"Happy as a sandboy" is obviously a simile for happy / content. Where does it come from and what is the eponymous "sandboy"?
Sandboys were boys or men who drove donkeys selling sand, to put down on the floor. Here's W. Meyler's 1805 poem The Rider and Sand-boy: A Tale to paint a picture of the trade.
The earliest printed citation The Phrase Finder found is Pierce Egan's Real Life in London, 1821:
I couldn't find anything earlier, but even better, I found a definition from the same period, in a John Badcock's 1823 Slang, a Dictionary of the Turf, the Ring, the Chase, etc.
Bonus Victorian speculation!
The phrase was also the subject of speculation in the 19th century journal Notes and Queries (a bit like a Victorian Stack Exchange).
A reply to a query about other obsolete phrases in 3rd Series, Volume XI, June 1, 1867:
In 1888, it's noted:
Here's the first 1866 of these unsatisfactory answers:
And here's the second 1870 unsatisfactory answer:
Charles Dickens' The Old Curiousity Shop was published in 1840 but we have earlier citations of the phrase (and a dictionary definition, no less). It's probably safe to say Dickens took the name from the phrase. Our correspondent believes the jolliness is from being drunk ("potations pottle deep"), rather than the earlier suggestions.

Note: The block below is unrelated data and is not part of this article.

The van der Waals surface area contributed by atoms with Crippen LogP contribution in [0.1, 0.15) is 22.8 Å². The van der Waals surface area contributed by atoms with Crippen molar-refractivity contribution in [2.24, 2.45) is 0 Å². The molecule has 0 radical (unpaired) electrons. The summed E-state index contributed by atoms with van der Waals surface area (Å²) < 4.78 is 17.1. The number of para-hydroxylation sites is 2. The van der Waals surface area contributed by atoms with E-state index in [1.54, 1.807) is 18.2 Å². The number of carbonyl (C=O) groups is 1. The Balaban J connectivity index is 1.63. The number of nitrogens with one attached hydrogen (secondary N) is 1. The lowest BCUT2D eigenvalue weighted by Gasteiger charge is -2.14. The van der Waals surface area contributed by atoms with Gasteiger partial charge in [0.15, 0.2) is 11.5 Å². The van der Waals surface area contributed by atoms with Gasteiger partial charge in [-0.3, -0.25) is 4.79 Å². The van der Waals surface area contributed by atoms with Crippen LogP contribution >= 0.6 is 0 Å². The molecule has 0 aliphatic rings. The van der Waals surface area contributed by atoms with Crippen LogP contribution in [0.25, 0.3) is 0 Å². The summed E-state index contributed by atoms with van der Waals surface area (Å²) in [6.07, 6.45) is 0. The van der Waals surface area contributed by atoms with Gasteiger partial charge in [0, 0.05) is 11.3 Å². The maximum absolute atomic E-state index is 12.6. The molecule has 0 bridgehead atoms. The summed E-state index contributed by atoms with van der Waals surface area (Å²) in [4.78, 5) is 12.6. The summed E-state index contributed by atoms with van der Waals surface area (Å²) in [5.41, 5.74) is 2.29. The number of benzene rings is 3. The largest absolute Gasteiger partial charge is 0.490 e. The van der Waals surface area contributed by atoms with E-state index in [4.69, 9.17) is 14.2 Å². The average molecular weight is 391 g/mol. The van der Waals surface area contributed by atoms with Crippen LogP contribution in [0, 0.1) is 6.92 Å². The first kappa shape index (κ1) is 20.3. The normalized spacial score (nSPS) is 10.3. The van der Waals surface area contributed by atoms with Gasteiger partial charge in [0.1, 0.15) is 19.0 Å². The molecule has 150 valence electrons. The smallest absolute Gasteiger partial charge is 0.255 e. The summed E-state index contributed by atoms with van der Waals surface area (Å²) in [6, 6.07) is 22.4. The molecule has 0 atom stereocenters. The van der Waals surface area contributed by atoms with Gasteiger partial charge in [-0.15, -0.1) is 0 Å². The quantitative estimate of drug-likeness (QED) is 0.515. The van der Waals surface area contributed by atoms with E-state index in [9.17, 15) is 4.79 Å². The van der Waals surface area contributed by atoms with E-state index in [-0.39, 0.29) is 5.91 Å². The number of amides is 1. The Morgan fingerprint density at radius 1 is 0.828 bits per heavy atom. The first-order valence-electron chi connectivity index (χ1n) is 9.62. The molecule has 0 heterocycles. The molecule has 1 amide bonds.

World Wide Words says the sandboys' hard work lasted some 15 hours a days for bad pay:
The phrases.co.uk syllabus on this expression does not really give a reason for why sandboys were happy, except that they were intoxicated. However, it does clearly state that the sandboys were young men delivering sand, which would then be spread on floors to absorb liquids (like sawdust).
My aunty who is ninety-one years old told me that the saying came from England where the young boys would carry a bucket of sand and their job was to scrub and leave sand on the steps of buildings so that they weren't slippery. The sand boys would whistle and were happy in their work.
protected by tchrist Mar 1 at 19:05
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